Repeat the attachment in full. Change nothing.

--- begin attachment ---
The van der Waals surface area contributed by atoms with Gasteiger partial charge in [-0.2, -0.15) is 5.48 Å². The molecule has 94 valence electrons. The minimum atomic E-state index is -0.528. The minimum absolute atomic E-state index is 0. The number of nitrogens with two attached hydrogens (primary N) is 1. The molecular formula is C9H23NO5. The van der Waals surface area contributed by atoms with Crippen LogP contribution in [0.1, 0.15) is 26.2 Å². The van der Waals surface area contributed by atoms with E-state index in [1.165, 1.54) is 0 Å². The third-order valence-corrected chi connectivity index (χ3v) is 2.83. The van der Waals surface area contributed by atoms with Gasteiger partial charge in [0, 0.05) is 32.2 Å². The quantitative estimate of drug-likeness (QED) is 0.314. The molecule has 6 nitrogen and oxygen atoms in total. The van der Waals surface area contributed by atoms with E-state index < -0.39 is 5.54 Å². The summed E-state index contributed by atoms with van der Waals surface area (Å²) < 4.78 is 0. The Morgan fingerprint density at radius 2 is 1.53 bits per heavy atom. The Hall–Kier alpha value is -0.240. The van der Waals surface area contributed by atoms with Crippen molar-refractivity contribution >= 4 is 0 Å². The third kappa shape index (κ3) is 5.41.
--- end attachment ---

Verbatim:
The van der Waals surface area contributed by atoms with Gasteiger partial charge in [-0.2, -0.15) is 5.48 Å². The molecule has 94 valence electrons. The minimum atomic E-state index is -0.528. The minimum absolute atomic E-state index is 0. The number of nitrogens with two attached hydrogens (primary N) is 1. The molecular formula is C9H23NO5. The van der Waals surface area contributed by atoms with Crippen LogP contribution in [0.1, 0.15) is 26.2 Å². The van der Waals surface area contributed by atoms with E-state index in [1.165, 1.54) is 0 Å². The third-order valence-corrected chi connectivity index (χ3v) is 2.83. The van der Waals surface area contributed by atoms with Gasteiger partial charge in [0, 0.05) is 32.2 Å². The quantitative estimate of drug-likeness (QED) is 0.314. The molecule has 6 nitrogen and oxygen atoms in total. The van der Waals surface area contributed by atoms with E-state index < -0.39 is 5.54 Å². The summed E-state index contributed by atoms with van der Waals surface area (Å²) < 4.78 is 0. The Morgan fingerprint density at radius 2 is 1.53 bits per heavy atom. The Hall–Kier alpha value is -0.240. The van der Waals surface area contributed by atoms with Crippen molar-refractivity contribution >= 4 is 0 Å². The third kappa shape index (κ3) is 5.41.